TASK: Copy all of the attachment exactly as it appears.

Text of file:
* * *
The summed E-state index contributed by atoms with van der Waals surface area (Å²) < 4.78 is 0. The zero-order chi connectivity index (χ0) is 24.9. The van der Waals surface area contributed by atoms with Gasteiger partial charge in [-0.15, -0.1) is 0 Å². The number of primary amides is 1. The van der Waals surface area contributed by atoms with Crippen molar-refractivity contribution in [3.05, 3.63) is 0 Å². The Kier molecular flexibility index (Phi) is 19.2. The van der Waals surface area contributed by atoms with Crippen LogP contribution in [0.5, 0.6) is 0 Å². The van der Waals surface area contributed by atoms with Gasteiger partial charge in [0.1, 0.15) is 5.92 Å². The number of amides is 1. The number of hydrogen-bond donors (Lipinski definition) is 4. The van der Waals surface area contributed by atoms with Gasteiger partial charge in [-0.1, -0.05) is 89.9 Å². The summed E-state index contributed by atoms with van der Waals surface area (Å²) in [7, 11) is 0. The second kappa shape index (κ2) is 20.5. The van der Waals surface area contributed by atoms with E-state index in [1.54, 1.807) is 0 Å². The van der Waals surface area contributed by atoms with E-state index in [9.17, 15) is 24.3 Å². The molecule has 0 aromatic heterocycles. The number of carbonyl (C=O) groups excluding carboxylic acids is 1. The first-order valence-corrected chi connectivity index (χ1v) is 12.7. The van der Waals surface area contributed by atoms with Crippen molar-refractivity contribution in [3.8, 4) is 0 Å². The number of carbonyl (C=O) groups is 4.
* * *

The summed E-state index contributed by atoms with van der Waals surface area (Å²) < 4.78 is 0. The zero-order chi connectivity index (χ0) is 24.9. The van der Waals surface area contributed by atoms with Gasteiger partial charge in [-0.15, -0.1) is 0 Å². The number of primary amides is 1. The van der Waals surface area contributed by atoms with Crippen molar-refractivity contribution in [3.05, 3.63) is 0 Å². The Kier molecular flexibility index (Phi) is 19.2. The van der Waals surface area contributed by atoms with Crippen LogP contribution in [0.5, 0.6) is 0 Å². The van der Waals surface area contributed by atoms with Gasteiger partial charge in [0.1, 0.15) is 5.92 Å². The number of amides is 1. The number of hydrogen-bond donors (Lipinski definition) is 4. The van der Waals surface area contributed by atoms with Gasteiger partial charge in [-0.1, -0.05) is 89.9 Å². The summed E-state index contributed by atoms with van der Waals surface area (Å²) in [7, 11) is 0. The second kappa shape index (κ2) is 20.5. The van der Waals surface area contributed by atoms with E-state index in [1.54, 1.807) is 0 Å². The van der Waals surface area contributed by atoms with E-state index in [9.17, 15) is 24.3 Å². The molecule has 0 aromatic heterocycles. The number of carbonyl (C=O) groups excluding carboxylic acids is 1. The first-order valence-corrected chi connectivity index (χ1v) is 12.7. The van der Waals surface area contributed by atoms with Crippen molar-refractivity contribution in [3.8, 4) is 0 Å². The number of carbonyl (C=O) groups is 4.